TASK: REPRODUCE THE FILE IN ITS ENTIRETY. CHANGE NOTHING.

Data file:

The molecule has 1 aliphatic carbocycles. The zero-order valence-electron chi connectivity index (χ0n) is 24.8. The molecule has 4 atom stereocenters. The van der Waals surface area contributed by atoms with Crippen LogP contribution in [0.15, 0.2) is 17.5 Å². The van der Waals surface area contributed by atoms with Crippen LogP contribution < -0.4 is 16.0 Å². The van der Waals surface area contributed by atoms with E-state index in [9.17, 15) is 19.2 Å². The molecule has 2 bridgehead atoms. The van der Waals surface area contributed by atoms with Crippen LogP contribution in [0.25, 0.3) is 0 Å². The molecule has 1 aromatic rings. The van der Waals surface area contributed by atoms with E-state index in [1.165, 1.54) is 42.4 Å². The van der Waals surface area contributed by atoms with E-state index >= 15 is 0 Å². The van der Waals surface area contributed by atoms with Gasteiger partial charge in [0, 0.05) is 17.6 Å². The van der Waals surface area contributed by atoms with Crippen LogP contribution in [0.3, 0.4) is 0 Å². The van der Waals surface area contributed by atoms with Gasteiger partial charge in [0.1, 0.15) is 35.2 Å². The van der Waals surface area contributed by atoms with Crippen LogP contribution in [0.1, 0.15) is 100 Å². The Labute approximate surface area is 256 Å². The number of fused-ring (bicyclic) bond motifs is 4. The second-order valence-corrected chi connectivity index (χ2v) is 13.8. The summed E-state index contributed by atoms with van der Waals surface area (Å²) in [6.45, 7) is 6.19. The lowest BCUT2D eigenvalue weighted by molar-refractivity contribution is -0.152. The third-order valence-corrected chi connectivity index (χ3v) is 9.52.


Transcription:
The molecule has 1 aliphatic carbocycles. The zero-order valence-electron chi connectivity index (χ0n) is 24.8. The molecule has 4 atom stereocenters. The van der Waals surface area contributed by atoms with Crippen LogP contribution in [0.15, 0.2) is 17.5 Å². The van der Waals surface area contributed by atoms with Crippen LogP contribution < -0.4 is 16.0 Å². The van der Waals surface area contributed by atoms with E-state index in [9.17, 15) is 19.2 Å². The molecule has 2 bridgehead atoms. The van der Waals surface area contributed by atoms with Crippen LogP contribution in [0.25, 0.3) is 0 Å². The molecule has 1 aromatic rings. The van der Waals surface area contributed by atoms with E-state index in [1.165, 1.54) is 42.4 Å². The van der Waals surface area contributed by atoms with E-state index >= 15 is 0 Å². The van der Waals surface area contributed by atoms with Gasteiger partial charge in [0, 0.05) is 17.6 Å². The van der Waals surface area contributed by atoms with Crippen LogP contribution in [0.3, 0.4) is 0 Å². The van der Waals surface area contributed by atoms with Gasteiger partial charge in [0.1, 0.15) is 35.2 Å². The van der Waals surface area contributed by atoms with Crippen LogP contribution in [0.1, 0.15) is 100 Å². The Labute approximate surface area is 256 Å². The number of fused-ring (bicyclic) bond motifs is 4. The second-order valence-corrected chi connectivity index (χ2v) is 13.8. The summed E-state index contributed by atoms with van der Waals surface area (Å²) in [6.45, 7) is 6.19. The lowest BCUT2D eigenvalue weighted by molar-refractivity contribution is -0.152. The third-order valence-corrected chi connectivity index (χ3v) is 9.52.